Ms Davidson clarified this, saying that the Treasury had scrapped the use of the Retail Price Index (RPI) as part of inflation targeting during Gordon Brown’s tenure as Chancellor of the Exchequer during Mr Blair’s time as Prime Minister.

RPI, an inflation measure which included housing costs, was abandoned in favour of an inflation target relative to the Consumer Price Index (CPI). As a result, policy-makers stopped focusing on the housing market when formulating economic policy, as it continued to inflate, in her view.

The Livingstone legacy

During much of the Blair Government’s time in office, Mr Livingstone was Mayor of London, a role he was first elected to serve in 2000 before being re-elected in 2004. His Mayoralty ended when he came second in the Mayoral 2008 election against Boris Johnson. He failed to unseat Mr Johnson when he challenged him for the Mayoralty in 2012.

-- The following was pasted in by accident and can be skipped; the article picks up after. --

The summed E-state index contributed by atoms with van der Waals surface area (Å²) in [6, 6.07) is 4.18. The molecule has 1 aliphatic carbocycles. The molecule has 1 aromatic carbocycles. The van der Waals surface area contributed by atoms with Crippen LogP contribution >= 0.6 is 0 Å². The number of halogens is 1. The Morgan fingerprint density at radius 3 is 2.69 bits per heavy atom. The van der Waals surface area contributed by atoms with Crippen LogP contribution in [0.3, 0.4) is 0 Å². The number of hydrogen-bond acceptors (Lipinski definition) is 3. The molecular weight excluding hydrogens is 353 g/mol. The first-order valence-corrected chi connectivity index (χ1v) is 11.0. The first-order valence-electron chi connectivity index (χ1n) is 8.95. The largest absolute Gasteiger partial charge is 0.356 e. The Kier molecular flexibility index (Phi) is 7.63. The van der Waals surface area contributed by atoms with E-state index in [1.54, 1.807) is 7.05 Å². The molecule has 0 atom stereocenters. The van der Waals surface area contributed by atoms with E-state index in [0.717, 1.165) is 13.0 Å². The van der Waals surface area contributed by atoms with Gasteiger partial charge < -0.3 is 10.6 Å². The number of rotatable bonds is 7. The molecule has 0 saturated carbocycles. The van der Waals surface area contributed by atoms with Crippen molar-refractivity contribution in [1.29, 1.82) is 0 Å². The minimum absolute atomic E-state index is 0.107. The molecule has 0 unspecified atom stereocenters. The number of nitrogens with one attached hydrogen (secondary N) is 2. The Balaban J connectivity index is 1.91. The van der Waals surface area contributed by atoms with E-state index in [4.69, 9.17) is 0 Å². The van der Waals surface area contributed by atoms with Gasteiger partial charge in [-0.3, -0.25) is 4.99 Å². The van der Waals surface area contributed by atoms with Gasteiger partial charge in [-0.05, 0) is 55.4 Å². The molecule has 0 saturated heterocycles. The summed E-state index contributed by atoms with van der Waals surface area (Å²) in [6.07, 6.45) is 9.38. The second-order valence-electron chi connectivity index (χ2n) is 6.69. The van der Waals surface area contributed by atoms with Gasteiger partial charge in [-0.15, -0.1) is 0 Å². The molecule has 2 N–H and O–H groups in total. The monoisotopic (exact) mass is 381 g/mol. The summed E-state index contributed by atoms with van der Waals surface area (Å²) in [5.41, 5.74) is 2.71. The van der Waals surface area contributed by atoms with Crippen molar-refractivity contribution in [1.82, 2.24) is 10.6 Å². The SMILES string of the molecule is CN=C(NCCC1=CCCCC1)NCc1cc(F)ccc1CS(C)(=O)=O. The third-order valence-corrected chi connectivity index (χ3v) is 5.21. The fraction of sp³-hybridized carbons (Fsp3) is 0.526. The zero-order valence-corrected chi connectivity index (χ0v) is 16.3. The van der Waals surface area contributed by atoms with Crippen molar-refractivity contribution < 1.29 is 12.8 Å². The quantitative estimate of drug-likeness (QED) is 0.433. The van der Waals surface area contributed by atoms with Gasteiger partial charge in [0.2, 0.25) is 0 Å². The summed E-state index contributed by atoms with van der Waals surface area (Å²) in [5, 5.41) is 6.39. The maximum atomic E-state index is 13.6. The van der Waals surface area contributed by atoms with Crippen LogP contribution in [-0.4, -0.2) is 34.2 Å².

Property Notify asked Mr Livingstone what he could have done as Mayor to build more affordable homes in London.

Mr Livingstone replied: “The tragedy is, when Tony Blair created the office of London Mayor, there was a clause that said the Mayor will have no responsibility or power over housing…It took my entire Mayoralty to get Tony Blair to lift that…That restriction was lifted just as I lost to Boris.”

When Property Notify asked what he would do in current Mayor Sadiq Khan’s position today, Mr Livingstone referred back to his time as Mayor, claiming he had fostered an environment that encouraged greater housebuilding.